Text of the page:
Well, I thought it may be a good time to look at what we learned in the past lockdown and talk about why you would be foolish to not look at the Proppy.co.nz to manage your property sale.
I’m going to cut to the chase.
THE POST COVID SOUND BITES
Are you reading or listening to media sound bites about the property market about to drop? Are you reading sales are down and the property market about to drop further? I would suggest you don’t!
The boomers are set to boom again!
I have been thinking a lot recently about the current situation. There are always winners and losers in a recession. Who do you think will be the winners? I think my friends the baby boomers, will come out on top, yet again!
When we came up with the idea for online real estate, we had visions of people sitting on their sofas in their PJs buying and selling homes. Much like people buy a car on trademe, book a bach on AirBnB or buy some new shoes online - all from the comfort of their home.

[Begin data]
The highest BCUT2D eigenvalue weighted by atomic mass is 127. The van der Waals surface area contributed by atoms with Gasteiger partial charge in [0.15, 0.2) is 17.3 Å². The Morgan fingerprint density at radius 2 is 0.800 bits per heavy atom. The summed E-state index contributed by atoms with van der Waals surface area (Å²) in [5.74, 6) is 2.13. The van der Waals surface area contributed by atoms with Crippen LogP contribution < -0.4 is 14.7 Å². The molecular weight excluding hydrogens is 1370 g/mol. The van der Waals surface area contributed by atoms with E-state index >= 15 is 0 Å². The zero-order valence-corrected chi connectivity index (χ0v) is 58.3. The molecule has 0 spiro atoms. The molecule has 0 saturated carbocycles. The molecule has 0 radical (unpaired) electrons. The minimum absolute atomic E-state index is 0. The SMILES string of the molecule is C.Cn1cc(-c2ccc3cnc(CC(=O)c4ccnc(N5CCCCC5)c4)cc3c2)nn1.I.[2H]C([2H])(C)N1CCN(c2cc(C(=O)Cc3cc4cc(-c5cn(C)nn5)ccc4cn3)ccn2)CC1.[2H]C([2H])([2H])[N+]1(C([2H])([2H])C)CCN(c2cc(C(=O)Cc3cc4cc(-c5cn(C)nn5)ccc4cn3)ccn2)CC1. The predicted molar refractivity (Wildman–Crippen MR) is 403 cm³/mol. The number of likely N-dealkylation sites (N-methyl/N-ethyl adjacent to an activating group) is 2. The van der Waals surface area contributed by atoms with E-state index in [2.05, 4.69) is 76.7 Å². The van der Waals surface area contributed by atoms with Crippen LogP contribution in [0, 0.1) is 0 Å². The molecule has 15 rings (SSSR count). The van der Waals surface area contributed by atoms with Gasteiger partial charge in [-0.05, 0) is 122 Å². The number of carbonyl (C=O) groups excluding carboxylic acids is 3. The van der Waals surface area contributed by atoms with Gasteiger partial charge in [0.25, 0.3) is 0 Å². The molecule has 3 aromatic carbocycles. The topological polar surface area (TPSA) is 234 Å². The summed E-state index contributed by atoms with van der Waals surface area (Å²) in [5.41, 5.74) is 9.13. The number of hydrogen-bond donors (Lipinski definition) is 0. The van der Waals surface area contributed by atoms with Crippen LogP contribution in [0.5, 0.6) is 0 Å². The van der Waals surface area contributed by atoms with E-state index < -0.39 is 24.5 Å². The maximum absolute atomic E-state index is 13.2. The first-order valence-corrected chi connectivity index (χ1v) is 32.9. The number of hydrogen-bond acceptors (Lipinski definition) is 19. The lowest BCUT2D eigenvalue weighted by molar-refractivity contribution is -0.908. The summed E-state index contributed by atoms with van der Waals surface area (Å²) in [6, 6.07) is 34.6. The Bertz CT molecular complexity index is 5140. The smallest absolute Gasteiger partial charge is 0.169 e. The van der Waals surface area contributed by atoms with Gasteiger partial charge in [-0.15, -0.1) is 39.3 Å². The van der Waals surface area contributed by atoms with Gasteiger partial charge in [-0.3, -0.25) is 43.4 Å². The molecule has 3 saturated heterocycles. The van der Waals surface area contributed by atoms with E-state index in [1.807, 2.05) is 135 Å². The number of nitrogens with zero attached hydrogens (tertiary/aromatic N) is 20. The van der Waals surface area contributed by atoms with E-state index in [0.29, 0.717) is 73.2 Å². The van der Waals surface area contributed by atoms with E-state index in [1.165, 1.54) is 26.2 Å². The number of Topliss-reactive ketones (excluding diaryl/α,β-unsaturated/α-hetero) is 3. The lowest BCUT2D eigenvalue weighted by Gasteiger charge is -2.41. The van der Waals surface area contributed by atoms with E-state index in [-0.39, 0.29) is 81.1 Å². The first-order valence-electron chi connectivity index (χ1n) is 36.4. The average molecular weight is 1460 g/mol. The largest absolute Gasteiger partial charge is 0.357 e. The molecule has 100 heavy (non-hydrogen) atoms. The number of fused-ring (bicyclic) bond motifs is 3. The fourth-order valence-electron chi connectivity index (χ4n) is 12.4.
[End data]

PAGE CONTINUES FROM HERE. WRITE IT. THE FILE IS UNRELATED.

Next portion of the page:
We never imagined that a global pandemic would see thousands of people isolated to their homes, making the Proppy.co.nz business model essential in today’s world of self isolation.
With New Zealand now at level 4 it has stopped the $1.7 billion dollar residential property industry in its tracks, or has it?
There are currently 30,781 houses for sale on Trademe but no open homes available and the removal of selling by auction occurring quickly. The auction market for most large real estate agencies in New Zealand is the life blood of their operations but this has all vanished overnight. Leaving auctioneers, auction sales agents, and their teams essentially locked out and closed for business.